fb-pixel Skip to main content

‘Asian virus’?

Although I learned about the history of racism in America, I didn’t think racism would be present in Lowell, because our city was a place of immigrants.

Janefer Hong
Janefer HongJanefer Hong

I used to believe that America was a place of acceptance. I’m a second-generation immigrant whose parents came from Cambodia. I grew up in Lowell, and had many friends who came from Kenya, Thailand, Puerto Rico, and many more areas throughout the world.

I was taught about racism in school. I was taught about slavery, segregation, and Jim Crow laws, and about modern-day protests for equality. Although I learned about the history of racism in America, I didn’t think racism would be present in Lowell, because our city was a place of immigrants. I also never witnessed any discrimination toward Asians, so I didn’t think Asians ever faced racism in America.


In 2020, midway through my sophomore year, the COVID-19 pandemic began. Suddenly I started seeing reports on Instagram of Asians being attacked for being Asian. I read about a father and his two children being stabbed at a Sam’s Club in Texas. Their attacker blamed them for spreading COVID-19. Luckily, they survived. I read about a man in Santa Clara, Calif., whose attacker kicked his dog, spat on him, and said: “Take your disease that’s ruining our country. Go home.”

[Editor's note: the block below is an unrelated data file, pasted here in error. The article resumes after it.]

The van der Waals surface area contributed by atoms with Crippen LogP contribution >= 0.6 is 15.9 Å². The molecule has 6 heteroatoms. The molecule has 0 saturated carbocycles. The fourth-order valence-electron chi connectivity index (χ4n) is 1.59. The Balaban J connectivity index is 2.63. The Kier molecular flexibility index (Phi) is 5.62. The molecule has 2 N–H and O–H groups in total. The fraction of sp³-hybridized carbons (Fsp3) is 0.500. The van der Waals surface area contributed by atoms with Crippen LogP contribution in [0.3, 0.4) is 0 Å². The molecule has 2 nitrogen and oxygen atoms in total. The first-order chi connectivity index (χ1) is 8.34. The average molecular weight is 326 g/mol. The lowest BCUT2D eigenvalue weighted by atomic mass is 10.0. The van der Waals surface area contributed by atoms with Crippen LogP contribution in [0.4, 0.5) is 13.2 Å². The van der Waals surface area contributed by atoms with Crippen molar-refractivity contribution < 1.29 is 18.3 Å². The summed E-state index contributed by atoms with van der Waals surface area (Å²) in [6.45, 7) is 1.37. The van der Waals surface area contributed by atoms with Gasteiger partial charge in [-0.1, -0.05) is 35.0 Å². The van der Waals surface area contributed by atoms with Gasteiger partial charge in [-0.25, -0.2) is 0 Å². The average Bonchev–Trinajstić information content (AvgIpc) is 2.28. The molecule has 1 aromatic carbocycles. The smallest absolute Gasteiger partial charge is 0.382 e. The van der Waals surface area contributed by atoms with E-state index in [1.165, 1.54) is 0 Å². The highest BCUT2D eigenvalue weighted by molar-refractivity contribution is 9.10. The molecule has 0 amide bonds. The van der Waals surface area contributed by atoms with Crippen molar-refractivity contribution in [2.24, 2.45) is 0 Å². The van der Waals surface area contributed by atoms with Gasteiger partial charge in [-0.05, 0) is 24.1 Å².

I was confused about why others were blaming us for the pandemic. Some called COVID-19 the “Chinese virus” or “kung-flu” or “Asian virus.” Our president, Donald Trump, kept using improper terms for COVID, which led to an increase of violence toward Asians. I was astonished, and I was also livid. I thought the president and the people who had the same mindset as him were ignorant.

One day, I was in school walking down the hall to get to my next class. I was listening to music, but then I heard another student shout dramatically: “Asians deserve to get beaten for COVID. They were the ones who spread it around and started it.”


It is important to keep in mind: I go to a diverse school where everyone comes from different backgrounds. Although the comment wasn’t directed toward me and I only overheard it, I was still upset. I was shocked to hear this. I was more than shocked, I was furious, and also confused. Lots of people ignored the comment. But a few stood up against this student and called her out on her ignorance. I was so upset that I couldn’t concentrate in class. I hated the blaming and generalizations. I hated the ignorance in her statement.

At that moment, I realized that racism can happen anywhere. It doesn’t matter if you’re in a diverse place. Racism and prejudice will still happen. A few weeks later, our school closed due to the pandemic. It was hard to adapt to the lockdown because I was missing most of my friends. As COVID cases increased, there were more hate crimes directed at Asians, and that broke my heart. I imagined that the Asians who were attacked could’ve been my family members. Eventually, we will have to find a way to address the bigotry we encounter. Our schools and communities should address the prejudice that is taking place. When we finally come back to school, I hope we can teach about prejudiced behavior in order to make the environment feel safe for everyone.